Stores are increasingly using digital technologies to provide customers with a “smart” experience when they go shopping.
The Internet has been irrevocably changing the way we shop for many years now. But the daily barrage of new online shops and personalized advertisements are not the only indicators of the ongoing digitalization in this industry. Physical stores are also discovering the possibilities of networked technologies – and want to use them to transform traditional retail into a smart and personalized shopping experience.
For example, the British pharmacy and cosmetics chain Boots has announced that it will publish a new version of its app this year that will allow customers to use location-based services. When they enter a Boots store, users who have the app installed on their smartphone will receive a personalized push notification with offers based on their previous purchases saved in the app.
The Fine Line Between Service and Privacy
By launching the new version of the app, Boots is aiming to offer its customers a more convenient, more personalized – and, of course, more enticing – shopping experience in its stores. However, the company is conscious of the fact that there is an extremely fine line between an improved customer experience and an information overload – with data protection another major consideration. “We will not be bombarding people or frightening people so they think, ‘woah, they know we are in store’,” says Vicky Dring, a senior product manager at Boots.
However, no further details are available on how the new service would actually work. For example, potential users may wonder whether they will be asked for their consent before using the service, or whether it will be automatically activated as soon as they update the app. There are also no exact details regarding how far the customer needs to be from the store before the app detects them. It would be interesting to know whether customers receive the notifications even if they’re just walking past the store or standing at a nearby bus stop.
Customers as Living Passwords
Protecting your privacy and personal data also poses a great obstacle when it comes to efforts to digitalize payment systems. In order to promote the use of innovative technologies, manufacturers are constantly developing new processes that offer a higher level of security. The British supermarket chain Costcutter recently started using a system in their branch at Brunel University in London that allows students to pay by scanning their finger.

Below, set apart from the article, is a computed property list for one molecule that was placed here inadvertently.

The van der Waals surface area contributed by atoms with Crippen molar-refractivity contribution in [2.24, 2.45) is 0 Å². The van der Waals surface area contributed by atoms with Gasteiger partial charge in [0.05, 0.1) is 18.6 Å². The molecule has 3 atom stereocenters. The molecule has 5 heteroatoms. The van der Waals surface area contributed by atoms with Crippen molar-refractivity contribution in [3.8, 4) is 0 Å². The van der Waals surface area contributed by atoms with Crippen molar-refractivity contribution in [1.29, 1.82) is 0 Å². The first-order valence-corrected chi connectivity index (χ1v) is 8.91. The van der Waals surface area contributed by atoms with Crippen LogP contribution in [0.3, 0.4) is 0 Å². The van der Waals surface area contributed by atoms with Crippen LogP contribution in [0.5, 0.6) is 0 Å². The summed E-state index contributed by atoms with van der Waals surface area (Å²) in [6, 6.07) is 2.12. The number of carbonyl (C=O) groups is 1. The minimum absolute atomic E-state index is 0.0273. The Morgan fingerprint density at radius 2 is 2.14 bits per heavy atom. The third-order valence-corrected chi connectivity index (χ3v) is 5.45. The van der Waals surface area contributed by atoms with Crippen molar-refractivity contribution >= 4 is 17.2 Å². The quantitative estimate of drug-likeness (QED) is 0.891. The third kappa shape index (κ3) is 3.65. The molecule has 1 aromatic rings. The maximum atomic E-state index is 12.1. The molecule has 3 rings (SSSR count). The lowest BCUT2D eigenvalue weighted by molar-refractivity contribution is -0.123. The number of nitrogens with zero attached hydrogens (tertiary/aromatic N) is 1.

The scanning technology, Fingopay, was developed by Sthaler and uses infrared light to detect the vein pattern in a person’s finger. The biometric data is linked to the user’s account information, which allows them to perform future transactions by scanning their finger. This process is intended to be much more secure than conventional fingerprint technologies and has already been used successfully for several years by business customers, including at Barclays Bank. Costcutter is contemplating using the finger scanning system in other branches in the future. Sthaler has also indicated that it is in serious talks with other supermarket chains.
Intel is also advancing the imminent revolution in physical stores with a large portfolio of retail technologies, ranging from mobile point-of-sale devices to comprehensive IT platforms that connect sensory data collected in store with the latest analytic tools. For example, Tally is an autonomous stocktaking robot that moves between the shelves checking stock levels, detecting products that have been placed in the wrong position, and identifying incorrect price information. Intelligent networking means that the physical and digital worlds of retail can be linked and ensures that customers enjoy a more convenient and personalized experience when they go shopping.